Islamic State, Shiite militias square off east of Ramadi

The Islamic State, flush with the success of overrunning Anbar’s provincial capital of Ramadi over the weekend, is advancing eastward in an effort to consolidate its gains and take full control of the Ramadi-Fallujah corridor. The Iraqi government is rushing in thousands of fighters from Iranian-backed Shiite militias to shore up demoralized Iraqi troops, block the Islamic State’s advance, and launch a counteroffensive to retake Ramadi.

The Islamic State claimed it has taken control of the towns of East Husaybah and Juwaybah in a statement released on its radio program, Al Bayan, on May 19.

“[T]he lions of Al Anbar continue their march to completely cleanse Wilayah Al Anbar [Anbar province] of the filth of the Safawiyyin and their puppets,” Al Bayan said. “They assaulted and took control of East Al Husaybah and Al Juwaybah, the stronghold of the Albu-Fahd Sahwah [Awakening, the Sunni tribal militias], and reached the points overlooking the city of Al Khalidiyah.” The Albu Fahd tribe has been opposed to the Islamic State.

Khalidiyah is a town just outside of the city of Habbaniyah, which is roughly halfway between Ramadi and Fallujah. Two nearby military bases, Camp Habbaniyah and Taqqadum, are being used as staging areas for Iraqi troops and Shiite militias that are gathering to retake Ramadi.

The Islamic State also claimed it shelled Camp Habbaniyah and “took complete control of the highway next to Ar Ramadi.” All of the jihadist group’s claims cannot be independently confirmed, however the group has accurately reported on its offensive in Ramadi and elsewhere. Iraqi press reports confirmed that Camp Habbaniyah has come under rocket and mortar attacks.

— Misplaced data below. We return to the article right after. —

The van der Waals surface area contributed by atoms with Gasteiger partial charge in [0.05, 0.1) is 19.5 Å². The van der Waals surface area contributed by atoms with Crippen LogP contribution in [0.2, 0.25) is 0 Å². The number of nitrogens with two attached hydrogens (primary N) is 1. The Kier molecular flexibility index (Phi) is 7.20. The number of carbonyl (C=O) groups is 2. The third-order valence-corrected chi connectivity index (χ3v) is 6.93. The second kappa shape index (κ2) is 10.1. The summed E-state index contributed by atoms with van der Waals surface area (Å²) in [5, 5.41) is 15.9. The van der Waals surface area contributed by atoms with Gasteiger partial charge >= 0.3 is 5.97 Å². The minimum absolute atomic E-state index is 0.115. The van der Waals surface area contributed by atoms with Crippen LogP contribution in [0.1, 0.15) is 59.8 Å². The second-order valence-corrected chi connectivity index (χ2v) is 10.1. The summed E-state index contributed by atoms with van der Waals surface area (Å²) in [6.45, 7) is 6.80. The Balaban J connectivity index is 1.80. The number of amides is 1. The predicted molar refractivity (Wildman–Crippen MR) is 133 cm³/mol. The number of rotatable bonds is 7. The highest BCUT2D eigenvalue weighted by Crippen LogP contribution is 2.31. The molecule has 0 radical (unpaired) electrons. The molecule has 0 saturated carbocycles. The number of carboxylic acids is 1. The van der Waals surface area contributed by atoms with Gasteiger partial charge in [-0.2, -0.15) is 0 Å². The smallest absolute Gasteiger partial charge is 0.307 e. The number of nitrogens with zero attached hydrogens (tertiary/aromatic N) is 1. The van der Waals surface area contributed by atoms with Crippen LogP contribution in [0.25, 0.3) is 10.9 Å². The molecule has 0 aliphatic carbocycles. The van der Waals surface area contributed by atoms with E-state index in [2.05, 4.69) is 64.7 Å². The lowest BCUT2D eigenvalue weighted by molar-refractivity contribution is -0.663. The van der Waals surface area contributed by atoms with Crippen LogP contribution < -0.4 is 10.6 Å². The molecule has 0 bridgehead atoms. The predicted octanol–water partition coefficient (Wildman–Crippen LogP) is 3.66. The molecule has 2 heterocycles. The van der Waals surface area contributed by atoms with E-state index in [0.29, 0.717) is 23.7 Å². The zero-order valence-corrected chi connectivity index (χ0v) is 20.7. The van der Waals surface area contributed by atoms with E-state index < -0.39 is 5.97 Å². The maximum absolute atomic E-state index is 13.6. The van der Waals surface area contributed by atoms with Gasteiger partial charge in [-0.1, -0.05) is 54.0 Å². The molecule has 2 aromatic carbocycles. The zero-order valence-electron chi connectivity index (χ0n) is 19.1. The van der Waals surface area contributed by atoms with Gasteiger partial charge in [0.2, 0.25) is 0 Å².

Iraqi military officials claimed that Iraq security forces and the tribes have established blocking positions between Husaybah and Juwaybah to halt the Islamic State’s advance. An Iraqi Army major told Al Baghdadiyah News that more than 4,000 Awakening fighters from the Albu Fahd have organized to defend the areas east of Habbaniyah.

Shiite militias move to Habbaniyah

After Iraqi forces were routed in Ramadi, Prime Minister Haider al Abadi put out the call for the fighters from the Iranian-backed Shiite militias that are part of the so-called Popular Mobilization Committee, or Hashid Shaabi, to deploy to Anbar province to battle the Islamic State. The militias, including the Imam Ali Brigade, Hezbollah Brigades, the Sayyed al Shuhada Brigade, Badr Organization, and Harakat Nujaba, immediately issued calls for their fighters to report for duty and prepare to fight in Anbar.

The militias are moving forces to Habbaniyah and will lead the fight against the Islamic State. Hadi al Ameri, the leader of the Badr organization and Iraq’s Minister of Transportation, was spotted in Habbaniyah on Monday to coordinate the militias’ role in the fight.

The Shiite militias will take the lead role in the offensive, a US military intelligence official told The Long War Journal. An estimated 7,000 Shiite fighters, all from groups backed by Iran, will coordinate with units from Iraq’s Golden Division, which fled from Ramadi, and about 2,000 police officers.

The Popular Mobilization Committee is led by Abu Mahdi al Muhandis, a former commander in the Badr Organization who was listed by the US government as a Specially Designated Global Terrorist in July 2009. The US government described Muhandis, whose real name is Jamal Jaafar Mohammed, as “an advisor to Qassem Soleimani,” the commander of the Qods Force, the external operations wing of the Iranian Revolutionary Guards Corps (IRGC). Soleimani has visited the Shiite militias fighting on the Tikrit front, and is said to have directed the Tikrit operation. [See LWJ report, US sanctions Iraqi Hezbollah Brigades and Qods Force adviser, and Threat Matrix report, Iranian general at the forefront of the Tikrit offensive.]